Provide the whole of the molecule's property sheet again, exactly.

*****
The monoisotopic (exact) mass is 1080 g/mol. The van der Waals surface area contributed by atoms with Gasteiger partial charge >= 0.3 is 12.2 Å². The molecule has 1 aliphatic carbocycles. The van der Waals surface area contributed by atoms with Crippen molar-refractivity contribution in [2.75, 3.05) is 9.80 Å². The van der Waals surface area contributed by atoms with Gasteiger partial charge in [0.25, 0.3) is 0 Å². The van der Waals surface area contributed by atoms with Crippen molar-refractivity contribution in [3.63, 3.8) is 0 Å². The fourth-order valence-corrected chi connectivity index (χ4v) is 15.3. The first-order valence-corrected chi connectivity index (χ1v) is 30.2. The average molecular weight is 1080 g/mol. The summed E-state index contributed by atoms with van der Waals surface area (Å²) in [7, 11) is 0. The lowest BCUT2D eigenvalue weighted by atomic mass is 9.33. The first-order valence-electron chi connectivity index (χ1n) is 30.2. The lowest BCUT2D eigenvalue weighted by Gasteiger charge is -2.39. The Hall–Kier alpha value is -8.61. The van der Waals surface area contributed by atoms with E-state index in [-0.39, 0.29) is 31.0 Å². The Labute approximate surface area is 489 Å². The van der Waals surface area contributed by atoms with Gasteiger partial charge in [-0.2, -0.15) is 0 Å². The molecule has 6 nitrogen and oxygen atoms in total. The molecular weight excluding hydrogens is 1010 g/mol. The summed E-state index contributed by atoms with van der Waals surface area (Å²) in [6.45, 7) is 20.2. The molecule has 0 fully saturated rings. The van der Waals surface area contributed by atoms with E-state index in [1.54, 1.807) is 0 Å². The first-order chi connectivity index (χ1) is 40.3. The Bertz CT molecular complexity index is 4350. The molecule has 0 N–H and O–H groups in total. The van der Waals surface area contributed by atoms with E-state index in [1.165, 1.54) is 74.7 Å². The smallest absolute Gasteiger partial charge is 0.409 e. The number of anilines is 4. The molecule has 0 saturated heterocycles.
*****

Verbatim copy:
The monoisotopic (exact) mass is 1080 g/mol. The van der Waals surface area contributed by atoms with Gasteiger partial charge >= 0.3 is 12.2 Å². The molecule has 1 aliphatic carbocycles. The van der Waals surface area contributed by atoms with Crippen molar-refractivity contribution in [2.75, 3.05) is 9.80 Å². The van der Waals surface area contributed by atoms with Gasteiger partial charge in [0.25, 0.3) is 0 Å². The van der Waals surface area contributed by atoms with Crippen molar-refractivity contribution in [3.63, 3.8) is 0 Å². The fourth-order valence-corrected chi connectivity index (χ4v) is 15.3. The first-order valence-corrected chi connectivity index (χ1v) is 30.2. The average molecular weight is 1080 g/mol. The summed E-state index contributed by atoms with van der Waals surface area (Å²) in [7, 11) is 0. The lowest BCUT2D eigenvalue weighted by atomic mass is 9.33. The first-order valence-electron chi connectivity index (χ1n) is 30.2. The lowest BCUT2D eigenvalue weighted by Gasteiger charge is -2.39. The Hall–Kier alpha value is -8.61. The van der Waals surface area contributed by atoms with E-state index in [-0.39, 0.29) is 31.0 Å². The Labute approximate surface area is 489 Å². The van der Waals surface area contributed by atoms with Gasteiger partial charge in [-0.2, -0.15) is 0 Å². The molecule has 6 nitrogen and oxygen atoms in total. The molecular weight excluding hydrogens is 1010 g/mol. The summed E-state index contributed by atoms with van der Waals surface area (Å²) in [6.45, 7) is 20.2. The molecule has 0 fully saturated rings. The van der Waals surface area contributed by atoms with E-state index in [1.54, 1.807) is 0 Å². The first-order chi connectivity index (χ1) is 40.3. The Bertz CT molecular complexity index is 4350. The molecule has 0 N–H and O–H groups in total. The van der Waals surface area contributed by atoms with E-state index in [1.165, 1.54) is 74.7 Å². The smallest absolute Gasteiger partial charge is 0.409 e. The number of anilines is 4. The molecule has 0 saturated heterocycles.